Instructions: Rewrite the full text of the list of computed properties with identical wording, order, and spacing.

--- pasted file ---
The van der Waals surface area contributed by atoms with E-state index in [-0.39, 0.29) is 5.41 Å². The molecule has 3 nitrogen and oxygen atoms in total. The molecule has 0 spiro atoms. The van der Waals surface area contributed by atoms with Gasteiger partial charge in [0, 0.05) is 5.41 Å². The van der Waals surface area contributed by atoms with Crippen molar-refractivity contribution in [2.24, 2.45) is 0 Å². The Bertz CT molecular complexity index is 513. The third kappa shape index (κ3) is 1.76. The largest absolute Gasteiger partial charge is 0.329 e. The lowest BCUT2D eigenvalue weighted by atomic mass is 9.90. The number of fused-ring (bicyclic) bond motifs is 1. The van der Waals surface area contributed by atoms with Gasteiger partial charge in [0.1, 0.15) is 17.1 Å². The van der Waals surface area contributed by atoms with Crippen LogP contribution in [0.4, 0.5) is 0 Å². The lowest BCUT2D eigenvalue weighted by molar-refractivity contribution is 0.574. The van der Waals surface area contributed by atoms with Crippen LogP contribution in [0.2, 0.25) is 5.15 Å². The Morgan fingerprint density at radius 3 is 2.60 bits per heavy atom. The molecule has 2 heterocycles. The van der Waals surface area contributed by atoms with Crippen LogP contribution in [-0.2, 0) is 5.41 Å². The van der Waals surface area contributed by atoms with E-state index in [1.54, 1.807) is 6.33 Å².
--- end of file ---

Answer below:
The van der Waals surface area contributed by atoms with E-state index in [-0.39, 0.29) is 5.41 Å². The molecule has 3 nitrogen and oxygen atoms in total. The molecule has 0 spiro atoms. The van der Waals surface area contributed by atoms with Gasteiger partial charge in [0, 0.05) is 5.41 Å². The van der Waals surface area contributed by atoms with Crippen molar-refractivity contribution in [2.24, 2.45) is 0 Å². The Bertz CT molecular complexity index is 513. The third kappa shape index (κ3) is 1.76. The largest absolute Gasteiger partial charge is 0.329 e. The lowest BCUT2D eigenvalue weighted by atomic mass is 9.90. The number of fused-ring (bicyclic) bond motifs is 1. The van der Waals surface area contributed by atoms with Gasteiger partial charge in [0.1, 0.15) is 17.1 Å². The van der Waals surface area contributed by atoms with Crippen LogP contribution in [0.4, 0.5) is 0 Å². The lowest BCUT2D eigenvalue weighted by molar-refractivity contribution is 0.574. The van der Waals surface area contributed by atoms with Crippen LogP contribution in [0.2, 0.25) is 5.15 Å². The Morgan fingerprint density at radius 3 is 2.60 bits per heavy atom. The molecule has 2 heterocycles. The van der Waals surface area contributed by atoms with Crippen LogP contribution in [-0.2, 0) is 5.41 Å². The van der Waals surface area contributed by atoms with E-state index in [1.54, 1.807) is 6.33 Å².